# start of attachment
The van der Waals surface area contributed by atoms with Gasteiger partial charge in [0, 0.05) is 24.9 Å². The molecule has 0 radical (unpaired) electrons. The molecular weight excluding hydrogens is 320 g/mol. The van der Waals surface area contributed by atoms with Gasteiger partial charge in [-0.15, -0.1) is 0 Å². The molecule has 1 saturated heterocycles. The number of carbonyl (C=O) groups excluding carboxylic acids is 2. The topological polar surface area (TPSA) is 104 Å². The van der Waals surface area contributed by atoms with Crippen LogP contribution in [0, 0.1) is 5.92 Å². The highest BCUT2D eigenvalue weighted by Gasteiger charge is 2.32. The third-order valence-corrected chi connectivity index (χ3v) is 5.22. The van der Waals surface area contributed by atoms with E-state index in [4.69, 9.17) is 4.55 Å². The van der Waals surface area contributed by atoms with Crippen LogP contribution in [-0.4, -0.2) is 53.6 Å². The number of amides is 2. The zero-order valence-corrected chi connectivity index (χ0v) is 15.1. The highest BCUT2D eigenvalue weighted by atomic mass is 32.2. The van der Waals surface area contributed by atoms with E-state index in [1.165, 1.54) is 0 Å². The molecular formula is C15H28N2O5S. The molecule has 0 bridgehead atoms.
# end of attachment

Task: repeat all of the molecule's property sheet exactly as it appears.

The van der Waals surface area contributed by atoms with Gasteiger partial charge in [0, 0.05) is 24.9 Å². The molecule has 0 radical (unpaired) electrons. The molecular weight excluding hydrogens is 320 g/mol. The van der Waals surface area contributed by atoms with Gasteiger partial charge in [-0.15, -0.1) is 0 Å². The molecule has 1 saturated heterocycles. The number of carbonyl (C=O) groups excluding carboxylic acids is 2. The topological polar surface area (TPSA) is 104 Å². The van der Waals surface area contributed by atoms with Crippen LogP contribution in [0, 0.1) is 5.92 Å². The highest BCUT2D eigenvalue weighted by Gasteiger charge is 2.32. The third-order valence-corrected chi connectivity index (χ3v) is 5.22. The van der Waals surface area contributed by atoms with E-state index in [4.69, 9.17) is 4.55 Å². The van der Waals surface area contributed by atoms with Crippen LogP contribution in [-0.4, -0.2) is 53.6 Å². The number of amides is 2. The zero-order valence-corrected chi connectivity index (χ0v) is 15.1. The highest BCUT2D eigenvalue weighted by atomic mass is 32.2. The van der Waals surface area contributed by atoms with E-state index in [1.165, 1.54) is 0 Å². The molecular formula is C15H28N2O5S. The molecule has 0 bridgehead atoms.